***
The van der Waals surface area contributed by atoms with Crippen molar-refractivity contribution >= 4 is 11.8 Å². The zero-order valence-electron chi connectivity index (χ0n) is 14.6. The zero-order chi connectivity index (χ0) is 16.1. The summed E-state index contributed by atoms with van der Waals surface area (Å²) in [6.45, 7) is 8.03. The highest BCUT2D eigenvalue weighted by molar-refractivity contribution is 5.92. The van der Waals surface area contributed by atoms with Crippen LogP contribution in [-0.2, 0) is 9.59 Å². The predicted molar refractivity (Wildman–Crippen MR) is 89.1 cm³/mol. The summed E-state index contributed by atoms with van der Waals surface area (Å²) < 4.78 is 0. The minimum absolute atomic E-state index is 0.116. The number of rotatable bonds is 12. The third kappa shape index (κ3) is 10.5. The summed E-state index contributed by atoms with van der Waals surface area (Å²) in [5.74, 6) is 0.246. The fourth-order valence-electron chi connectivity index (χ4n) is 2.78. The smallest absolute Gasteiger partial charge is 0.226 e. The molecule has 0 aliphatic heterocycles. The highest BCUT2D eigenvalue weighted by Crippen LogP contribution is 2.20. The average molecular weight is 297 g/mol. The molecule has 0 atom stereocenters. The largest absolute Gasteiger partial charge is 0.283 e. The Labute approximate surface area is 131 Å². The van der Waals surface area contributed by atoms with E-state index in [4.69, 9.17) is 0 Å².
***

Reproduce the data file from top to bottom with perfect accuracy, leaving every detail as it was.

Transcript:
The van der Waals surface area contributed by atoms with Crippen molar-refractivity contribution >= 4 is 11.8 Å². The zero-order valence-electron chi connectivity index (χ0n) is 14.6. The zero-order chi connectivity index (χ0) is 16.1. The summed E-state index contributed by atoms with van der Waals surface area (Å²) in [6.45, 7) is 8.03. The highest BCUT2D eigenvalue weighted by molar-refractivity contribution is 5.92. The van der Waals surface area contributed by atoms with Crippen LogP contribution in [-0.2, 0) is 9.59 Å². The predicted molar refractivity (Wildman–Crippen MR) is 89.1 cm³/mol. The summed E-state index contributed by atoms with van der Waals surface area (Å²) < 4.78 is 0. The minimum absolute atomic E-state index is 0.116. The number of rotatable bonds is 12. The third kappa shape index (κ3) is 10.5. The summed E-state index contributed by atoms with van der Waals surface area (Å²) in [5.74, 6) is 0.246. The fourth-order valence-electron chi connectivity index (χ4n) is 2.78. The smallest absolute Gasteiger partial charge is 0.226 e. The molecule has 0 aliphatic heterocycles. The highest BCUT2D eigenvalue weighted by Crippen LogP contribution is 2.20. The average molecular weight is 297 g/mol. The molecule has 0 atom stereocenters. The largest absolute Gasteiger partial charge is 0.283 e. The Labute approximate surface area is 131 Å². The van der Waals surface area contributed by atoms with E-state index in [4.69, 9.17) is 0 Å².